## Fundamental Modes of Heat Transfer

Generally I like to write about cool stuff. Whether it is a new product like our TurboBlast Safety Air Gun, an application that really helped cool down a process for a customer, or even something cool I have done like a GORUCK event or training. Well, today is not one of those days, today we are going to talk about the opposite of cool … HEAT and more importantly the methods it is transferred.

The process of how heat is generated all starts with a conversion of energy. Whether it is friction, or converting energy to light, or even converting energy to a different voltage through something like a transformer. No matter how it is generated, heat will begin to transfer. On the molecular level, atoms are storing the energy which will cause electrons to enter into an excited state and rapidly switch between shells. When the electron returns back to a lower shell (closer to the nucleus) energy is released; the energy released is then absorbed by atoms at a lower energy state and will continue until the thermal energy is equal between the two objects. Heat has four fundamental modes of transferring energy from surface to surface and they are as follows:

Conduction
Conduction can also be referred to as diffusion and is the transfer of energy between two objects that have made physical contact. When the two objects come into contact with each other thermal energy will flow from the object with the higher temp to the object with the lower temp. A good example of this is placing ice in a glass of water. The temperature is much lower than the room temperature therefore the thermal energy will flow from the water to the ice.

Radiation is the transfer of thermal energy through empty space and does require a material between the two objects. Going back to the how thermal energy is released from atoms; when the electron returns to a lower energy shell the energy is released in the form of light ranging from infrared light to UV light. Energy in the form of light can then be absorbed by an object in the form of heat. Everyone experiences radiation transfer every day when you walk outside; the light from the sun’s radiation is what keeps this planet habitable.

Convection
Convection is the transfer of thermal energy between an object and a fluid in motion. The faster the fluid moves the faster heat is transferred. This relies on the specific heat property of a molecule in order to determine the rate at which heat will be transferred. The low the specific heat of a molecule the faster and more volume of the fluid will need to move in order to get full affect of convection. Convection is used in modern ovens in order to get a more even heat through out the food while cooking.

Advection is the physical transport of a fluid from point A to point B, which includes all internal thermal energy stored inside. Advection can be seen as one of the simpler ways of heat transfer.

No matter how the heat is transferred to an object, if it needs to be cooled there is a good chance that one of our Application Engineers has approached a similar issue and can help. To discuss, contact us and we will walk through the best method to eliminate the heat you need to.

Brian Farno
Application Engineer
BrianFarno@EXAIR.com
@EXAIR_BF

## Heat Transfer – How Energy Can Move

Heat. One word can bring to mind so many different things from cooking to sun tanning. But what is heat and how does it move. Heat is essentially a form of energy that flows in the form of changing temperatures; this form of energy will flow from high to low. When you describe something as being hot, you are actually describing that the item in question has a higher temperature than your hand thus the thermal (heat) energy is flowing from that object to your hand. This phenomenon is what is referred to as heat transfer. Heat transfer can be observed all the way down to the atomic scale with the property known as specific heat. Every molecule and atom can carry a set amount of energy which is denoted by specific heat; this value is the ration of energy (usually in Joules) divided by the mass multiplied by the temperature (J/g°C).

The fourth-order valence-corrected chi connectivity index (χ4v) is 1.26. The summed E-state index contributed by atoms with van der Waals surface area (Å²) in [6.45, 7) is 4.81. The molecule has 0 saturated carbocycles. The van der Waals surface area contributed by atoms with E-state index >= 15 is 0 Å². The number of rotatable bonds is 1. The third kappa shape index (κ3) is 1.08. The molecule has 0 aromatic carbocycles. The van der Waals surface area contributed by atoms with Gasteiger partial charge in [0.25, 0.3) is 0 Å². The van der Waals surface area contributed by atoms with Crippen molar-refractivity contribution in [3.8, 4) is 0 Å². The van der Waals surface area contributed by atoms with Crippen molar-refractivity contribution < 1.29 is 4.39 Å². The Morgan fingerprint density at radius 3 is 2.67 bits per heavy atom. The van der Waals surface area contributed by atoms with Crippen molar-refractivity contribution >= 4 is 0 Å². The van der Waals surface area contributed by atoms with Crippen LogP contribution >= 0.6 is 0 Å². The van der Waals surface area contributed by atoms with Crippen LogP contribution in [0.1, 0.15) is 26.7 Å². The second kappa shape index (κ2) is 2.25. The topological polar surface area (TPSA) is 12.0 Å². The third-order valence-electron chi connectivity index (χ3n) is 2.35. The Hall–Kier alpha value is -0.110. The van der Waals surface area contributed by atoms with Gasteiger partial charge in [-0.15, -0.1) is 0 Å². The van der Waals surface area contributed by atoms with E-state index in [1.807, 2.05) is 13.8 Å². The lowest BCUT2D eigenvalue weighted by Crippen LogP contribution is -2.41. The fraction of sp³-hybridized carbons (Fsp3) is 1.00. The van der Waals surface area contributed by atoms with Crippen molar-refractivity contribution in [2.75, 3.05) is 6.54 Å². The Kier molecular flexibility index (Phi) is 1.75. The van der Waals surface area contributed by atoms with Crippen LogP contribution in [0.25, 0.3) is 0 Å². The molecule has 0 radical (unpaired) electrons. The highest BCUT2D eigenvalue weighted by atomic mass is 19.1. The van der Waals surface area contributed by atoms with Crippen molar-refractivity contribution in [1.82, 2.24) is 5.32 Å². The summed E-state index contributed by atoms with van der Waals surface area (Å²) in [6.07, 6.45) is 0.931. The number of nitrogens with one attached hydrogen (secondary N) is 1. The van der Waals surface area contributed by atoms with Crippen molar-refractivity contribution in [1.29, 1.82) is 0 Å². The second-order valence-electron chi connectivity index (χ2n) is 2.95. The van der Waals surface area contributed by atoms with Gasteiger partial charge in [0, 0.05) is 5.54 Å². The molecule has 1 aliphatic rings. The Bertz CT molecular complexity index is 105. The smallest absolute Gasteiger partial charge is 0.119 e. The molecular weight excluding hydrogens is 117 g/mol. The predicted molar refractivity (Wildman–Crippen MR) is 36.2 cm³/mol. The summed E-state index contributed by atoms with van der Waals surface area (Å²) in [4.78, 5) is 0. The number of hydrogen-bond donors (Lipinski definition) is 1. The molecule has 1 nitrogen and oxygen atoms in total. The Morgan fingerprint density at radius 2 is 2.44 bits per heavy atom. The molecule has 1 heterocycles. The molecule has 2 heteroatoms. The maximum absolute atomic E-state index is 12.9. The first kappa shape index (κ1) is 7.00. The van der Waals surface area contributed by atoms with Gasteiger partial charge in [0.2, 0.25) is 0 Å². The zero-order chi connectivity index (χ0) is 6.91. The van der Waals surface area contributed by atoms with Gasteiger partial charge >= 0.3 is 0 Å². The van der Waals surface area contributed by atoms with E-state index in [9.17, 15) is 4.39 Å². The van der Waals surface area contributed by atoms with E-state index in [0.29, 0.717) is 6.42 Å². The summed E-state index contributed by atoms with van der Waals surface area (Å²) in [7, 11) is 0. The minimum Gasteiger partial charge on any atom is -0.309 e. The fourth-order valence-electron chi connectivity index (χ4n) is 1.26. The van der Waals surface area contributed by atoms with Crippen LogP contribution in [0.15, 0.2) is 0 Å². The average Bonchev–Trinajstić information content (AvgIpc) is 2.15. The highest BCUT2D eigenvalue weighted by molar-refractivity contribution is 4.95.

But how does this heat move from object to object? On the atomic scale, the atoms are storing the energy which will cause electrons to enter into an excited state and rapidly switch between shells. When the electron returns back to a lower shell (closer to the nucleus) energy is released; the energy released is then absorbed by atoms at a lower energy state and will continue until the thermal energy is equal between the two objects. Heat has four fundamental modes of transferring energy from surface to surface and they are as follows:

Advection is the physical transport of a fluid from point A to point B, which includes all internal thermal energy stored inside. Advection can be seen as one of the simpler ways of heat transfer.

Conduction
Conduction can also be referred to as diffusion and is the transfer of energy between two objects that have made physical contact. When the two objects come into contact with each other thermal energy will flow from the object with the higher temp to the object with the lower temp. A good example of this is placing ice in a glass of water. The temperature is much lower than the room temperature therefore the thermal energy will flow from the water to the ice.

Convection
Convection is the transfer of thermal energy between an object and a fluid in motion. The faster the fluid moves the faster heat is transferred. This relies on the specific heat property of a molecule in order to determine the rate at which heat will be transferred. The low the specific heat of a molecule the faster and more volume of the fluid will need to move in order to get full affect of convection. Convection is used in modern ovens in order to get a more even heat through out the food while cooking.